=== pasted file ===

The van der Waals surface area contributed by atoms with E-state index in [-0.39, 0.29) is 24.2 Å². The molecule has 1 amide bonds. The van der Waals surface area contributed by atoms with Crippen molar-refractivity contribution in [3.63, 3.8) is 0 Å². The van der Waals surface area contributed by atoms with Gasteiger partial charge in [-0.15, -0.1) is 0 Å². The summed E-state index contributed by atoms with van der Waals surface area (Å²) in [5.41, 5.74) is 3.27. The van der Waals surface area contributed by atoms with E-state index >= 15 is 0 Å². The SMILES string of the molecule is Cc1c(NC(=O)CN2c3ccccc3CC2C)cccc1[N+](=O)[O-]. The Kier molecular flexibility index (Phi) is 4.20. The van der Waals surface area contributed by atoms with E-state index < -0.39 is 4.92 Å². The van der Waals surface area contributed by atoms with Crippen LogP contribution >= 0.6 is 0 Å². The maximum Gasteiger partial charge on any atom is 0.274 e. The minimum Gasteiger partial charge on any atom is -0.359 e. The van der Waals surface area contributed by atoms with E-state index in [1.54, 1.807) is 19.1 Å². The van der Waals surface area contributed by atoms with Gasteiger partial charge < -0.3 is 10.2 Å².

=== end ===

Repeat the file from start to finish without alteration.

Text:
The van der Waals surface area contributed by atoms with E-state index in [-0.39, 0.29) is 24.2 Å². The molecule has 1 amide bonds. The van der Waals surface area contributed by atoms with Crippen molar-refractivity contribution in [3.63, 3.8) is 0 Å². The van der Waals surface area contributed by atoms with Gasteiger partial charge in [-0.15, -0.1) is 0 Å². The summed E-state index contributed by atoms with van der Waals surface area (Å²) in [5.41, 5.74) is 3.27. The van der Waals surface area contributed by atoms with E-state index >= 15 is 0 Å². The SMILES string of the molecule is Cc1c(NC(=O)CN2c3ccccc3CC2C)cccc1[N+](=O)[O-]. The Kier molecular flexibility index (Phi) is 4.20. The van der Waals surface area contributed by atoms with E-state index < -0.39 is 4.92 Å². The van der Waals surface area contributed by atoms with Crippen LogP contribution >= 0.6 is 0 Å². The maximum Gasteiger partial charge on any atom is 0.274 e. The minimum Gasteiger partial charge on any atom is -0.359 e. The van der Waals surface area contributed by atoms with E-state index in [1.54, 1.807) is 19.1 Å². The van der Waals surface area contributed by atoms with Gasteiger partial charge < -0.3 is 10.2 Å².